Applications and the Ticking Time Bomb

Applications and the Ticking Time Bomb

No, it’s not Y2K all over again. But as organizations increasingly eschew custom-developed software in favour of commercial packaged applications, is their quest for standardization and simplicity in fact tethering the very flexibility they so desire?

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The IT function may mostly be preoccupied with infrastructure, the delivery of IT services and general IT management, but in reality all these activities are about delivering support for the enterprise applications that continue to be the primary vehicle for delivering business functionality.

However, now there are signs the best efforts of CIOs and their teams may not be enough to defuse the application time bomb waiting to explode in many of their faces, analysts say.

Organizations undertook the slow shift from custom-developed software towards commercial packaged applications on the promise of standardized functionality, reduced complexity and the passing off of most applications to third parties. These benefits are all well and good in theory, but in practice standardization is a myth and the still monolithic nature of many of these systems leaves organizations stranded atop an explosive situation that threatens the very flexibility they are trying to achieve, according to observers.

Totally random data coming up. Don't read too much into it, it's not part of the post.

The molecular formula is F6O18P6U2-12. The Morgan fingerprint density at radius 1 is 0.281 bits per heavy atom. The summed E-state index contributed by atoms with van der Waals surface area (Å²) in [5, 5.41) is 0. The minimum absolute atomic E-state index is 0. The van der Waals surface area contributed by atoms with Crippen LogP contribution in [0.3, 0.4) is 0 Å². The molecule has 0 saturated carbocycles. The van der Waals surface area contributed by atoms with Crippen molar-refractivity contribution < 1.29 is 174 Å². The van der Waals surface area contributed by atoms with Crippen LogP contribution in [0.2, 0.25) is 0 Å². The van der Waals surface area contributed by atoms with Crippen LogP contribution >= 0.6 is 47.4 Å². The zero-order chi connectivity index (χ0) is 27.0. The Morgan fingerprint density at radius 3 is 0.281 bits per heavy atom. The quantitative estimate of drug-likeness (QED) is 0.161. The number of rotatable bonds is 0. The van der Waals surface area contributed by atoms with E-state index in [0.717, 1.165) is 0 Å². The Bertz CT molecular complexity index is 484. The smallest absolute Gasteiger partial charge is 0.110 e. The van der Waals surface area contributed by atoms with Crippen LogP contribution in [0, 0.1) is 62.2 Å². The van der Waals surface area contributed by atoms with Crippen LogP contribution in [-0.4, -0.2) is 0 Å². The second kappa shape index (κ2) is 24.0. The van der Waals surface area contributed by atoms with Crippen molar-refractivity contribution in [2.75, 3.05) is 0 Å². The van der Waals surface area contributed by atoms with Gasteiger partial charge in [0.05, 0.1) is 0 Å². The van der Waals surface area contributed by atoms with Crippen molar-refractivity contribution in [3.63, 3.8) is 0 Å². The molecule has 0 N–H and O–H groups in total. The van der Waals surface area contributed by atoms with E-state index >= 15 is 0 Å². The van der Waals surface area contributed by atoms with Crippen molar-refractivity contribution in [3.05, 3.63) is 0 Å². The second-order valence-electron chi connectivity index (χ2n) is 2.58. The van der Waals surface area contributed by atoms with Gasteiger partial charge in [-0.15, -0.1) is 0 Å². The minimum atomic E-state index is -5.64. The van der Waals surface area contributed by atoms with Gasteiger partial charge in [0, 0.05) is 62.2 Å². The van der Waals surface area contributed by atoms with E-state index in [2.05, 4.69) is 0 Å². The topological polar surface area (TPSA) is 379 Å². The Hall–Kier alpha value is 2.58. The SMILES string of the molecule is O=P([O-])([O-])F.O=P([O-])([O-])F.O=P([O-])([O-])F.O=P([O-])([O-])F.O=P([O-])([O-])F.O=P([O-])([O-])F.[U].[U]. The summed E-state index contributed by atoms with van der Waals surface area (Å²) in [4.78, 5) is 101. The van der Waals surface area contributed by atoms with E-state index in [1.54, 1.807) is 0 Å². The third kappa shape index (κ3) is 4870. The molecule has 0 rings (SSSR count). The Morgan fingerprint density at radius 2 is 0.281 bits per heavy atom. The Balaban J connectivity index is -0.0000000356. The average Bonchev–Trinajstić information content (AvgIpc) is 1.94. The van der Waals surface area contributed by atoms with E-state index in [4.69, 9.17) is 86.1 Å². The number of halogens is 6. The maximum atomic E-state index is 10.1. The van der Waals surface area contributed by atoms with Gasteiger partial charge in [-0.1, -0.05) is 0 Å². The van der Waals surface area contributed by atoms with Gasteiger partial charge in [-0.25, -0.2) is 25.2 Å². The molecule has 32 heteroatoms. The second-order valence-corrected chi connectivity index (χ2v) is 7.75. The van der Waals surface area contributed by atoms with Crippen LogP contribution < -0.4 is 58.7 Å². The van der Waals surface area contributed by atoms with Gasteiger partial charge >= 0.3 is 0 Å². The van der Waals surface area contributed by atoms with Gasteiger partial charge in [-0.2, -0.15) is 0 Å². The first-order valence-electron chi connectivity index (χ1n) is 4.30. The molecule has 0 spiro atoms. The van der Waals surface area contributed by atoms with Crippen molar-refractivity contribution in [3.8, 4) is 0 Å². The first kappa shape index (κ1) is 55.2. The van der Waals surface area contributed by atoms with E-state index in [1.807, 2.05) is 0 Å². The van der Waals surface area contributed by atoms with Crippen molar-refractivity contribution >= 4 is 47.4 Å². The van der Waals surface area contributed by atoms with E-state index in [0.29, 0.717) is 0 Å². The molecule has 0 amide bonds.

Despite the major commitment of resources required just to keep applications running, few organizations drill down deeper to identify if there are any areas that are going astray in order to bring them back to the straight and narrow

UK-based Butler Group research director Tim Jennings says the nature of this time bomb is twofold: first, the myth of standardization adds considerably to the maintenance burden that falls on the application owner, rather than on the vendor; and second, the still monolithic nature of many of these systems makes it difficult to keep the application in step with business objectives over time. "Worse still, both these factors contribute to a vicious circle. There is a serious inertia in the ability to upgrade the software and to evolve the functionality to meet future business requirements, with the consequence that further customization is carried out, exacerbating the original problem," Jennings says.

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